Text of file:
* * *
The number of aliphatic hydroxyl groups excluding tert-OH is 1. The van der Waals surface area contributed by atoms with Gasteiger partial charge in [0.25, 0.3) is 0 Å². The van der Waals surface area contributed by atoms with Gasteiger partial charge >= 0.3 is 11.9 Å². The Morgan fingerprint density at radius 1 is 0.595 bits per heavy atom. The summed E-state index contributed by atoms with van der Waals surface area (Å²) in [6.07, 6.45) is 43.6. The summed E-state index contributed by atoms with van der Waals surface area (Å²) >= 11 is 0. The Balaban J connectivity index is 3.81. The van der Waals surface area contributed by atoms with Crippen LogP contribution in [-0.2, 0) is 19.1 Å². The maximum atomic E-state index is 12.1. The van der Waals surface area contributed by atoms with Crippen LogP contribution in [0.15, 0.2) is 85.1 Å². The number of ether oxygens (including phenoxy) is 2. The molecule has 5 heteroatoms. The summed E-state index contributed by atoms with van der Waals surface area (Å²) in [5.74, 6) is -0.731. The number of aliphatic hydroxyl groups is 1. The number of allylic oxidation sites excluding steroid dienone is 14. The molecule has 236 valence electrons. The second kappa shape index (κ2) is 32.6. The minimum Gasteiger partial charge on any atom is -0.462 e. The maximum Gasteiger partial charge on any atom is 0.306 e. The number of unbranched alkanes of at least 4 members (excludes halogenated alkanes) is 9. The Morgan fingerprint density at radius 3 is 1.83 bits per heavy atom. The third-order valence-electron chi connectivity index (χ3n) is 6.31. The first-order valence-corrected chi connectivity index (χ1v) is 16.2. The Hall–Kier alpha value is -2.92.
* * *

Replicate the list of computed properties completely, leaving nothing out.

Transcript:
The number of aliphatic hydroxyl groups excluding tert-OH is 1. The van der Waals surface area contributed by atoms with Gasteiger partial charge in [0.25, 0.3) is 0 Å². The van der Waals surface area contributed by atoms with Gasteiger partial charge >= 0.3 is 11.9 Å². The Morgan fingerprint density at radius 1 is 0.595 bits per heavy atom. The summed E-state index contributed by atoms with van der Waals surface area (Å²) in [6.07, 6.45) is 43.6. The summed E-state index contributed by atoms with van der Waals surface area (Å²) >= 11 is 0. The Balaban J connectivity index is 3.81. The van der Waals surface area contributed by atoms with Crippen LogP contribution in [-0.2, 0) is 19.1 Å². The maximum atomic E-state index is 12.1. The van der Waals surface area contributed by atoms with Crippen LogP contribution in [0.15, 0.2) is 85.1 Å². The number of ether oxygens (including phenoxy) is 2. The molecule has 5 heteroatoms. The summed E-state index contributed by atoms with van der Waals surface area (Å²) in [5.74, 6) is -0.731. The number of aliphatic hydroxyl groups is 1. The number of allylic oxidation sites excluding steroid dienone is 14. The molecule has 236 valence electrons. The second kappa shape index (κ2) is 32.6. The minimum Gasteiger partial charge on any atom is -0.462 e. The maximum Gasteiger partial charge on any atom is 0.306 e. The number of unbranched alkanes of at least 4 members (excludes halogenated alkanes) is 9. The Morgan fingerprint density at radius 3 is 1.83 bits per heavy atom. The third-order valence-electron chi connectivity index (χ3n) is 6.31. The first-order valence-corrected chi connectivity index (χ1v) is 16.2. The Hall–Kier alpha value is -2.92.